The opening section provides an insider’s view of what sustainable meat is and where it comes from. It is this picture of the farmers, the farms and the animals that separates sustainable meats from meat produced in confined animal feeding operations (CAFOs) and industrial meat processing plants. There is a reason you won’t find a cook book that combines pictures of industrial meat production and preparing food for dinner: Nobody would come to the table. From the animal feed to the slaughtering techniques, Good Meat introduces us to a way of producing and preparing food that benefits the farmer, nature and those who eat the food. Krasner has included a substantial resource section, which we are proud to say includes the Institute for Agriculture and Trade Policy as a source for information about good, safe and local food.

With the apple harvest nearly over and the cider press waiting, I was easily drawn to a recipe for roast chicken with apples, sausage and cider on page 302. My only suggestion is to follow the meal with glass of Calvados and to start planning what new fruit trees to plant in the orchard next spring.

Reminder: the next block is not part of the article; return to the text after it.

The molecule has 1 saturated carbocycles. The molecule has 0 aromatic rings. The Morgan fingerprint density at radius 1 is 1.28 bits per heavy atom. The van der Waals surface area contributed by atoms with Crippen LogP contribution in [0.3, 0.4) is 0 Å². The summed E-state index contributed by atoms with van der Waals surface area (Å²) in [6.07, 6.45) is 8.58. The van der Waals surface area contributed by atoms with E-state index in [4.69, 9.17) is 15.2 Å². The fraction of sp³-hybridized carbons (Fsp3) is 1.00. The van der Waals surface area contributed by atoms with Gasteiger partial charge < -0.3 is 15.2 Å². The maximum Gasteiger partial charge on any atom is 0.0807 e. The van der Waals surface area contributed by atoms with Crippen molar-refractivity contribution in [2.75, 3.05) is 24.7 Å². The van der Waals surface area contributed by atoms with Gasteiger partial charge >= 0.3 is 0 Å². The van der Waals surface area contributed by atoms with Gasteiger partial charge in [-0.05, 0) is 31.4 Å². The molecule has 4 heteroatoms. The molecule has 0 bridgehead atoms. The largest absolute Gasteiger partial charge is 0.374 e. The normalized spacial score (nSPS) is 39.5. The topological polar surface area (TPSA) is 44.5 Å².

Dale Wiehoff

October 04, 2010

Health issues limit agricultural exports

The Obama administration has pledged to double exports by 2015. The administration will have trouble reaching that goal for agriculture if it continues following the lead of the big meat companies and ignore health issues raised by top U.S. trading partners.

The largest U.S. meat companies, and now Agriculture Secretary Tom Vilsack, continue to disappoint by downplaying the now indisputable science linking antibiotic overuse in livestock to worsening epidemics of antibiotic-resistant infections in people.

In case you missed it, Vilsack kicked off the recent debate when he told the National Cattleman's Beef Association that the USDA thought America's livestock producers already use antibiotics "judiciously."

Of course, Vilsack is a lawyer and not a doctor who treats life-threatening infections in people. If you listen to the latter, you get a different picture.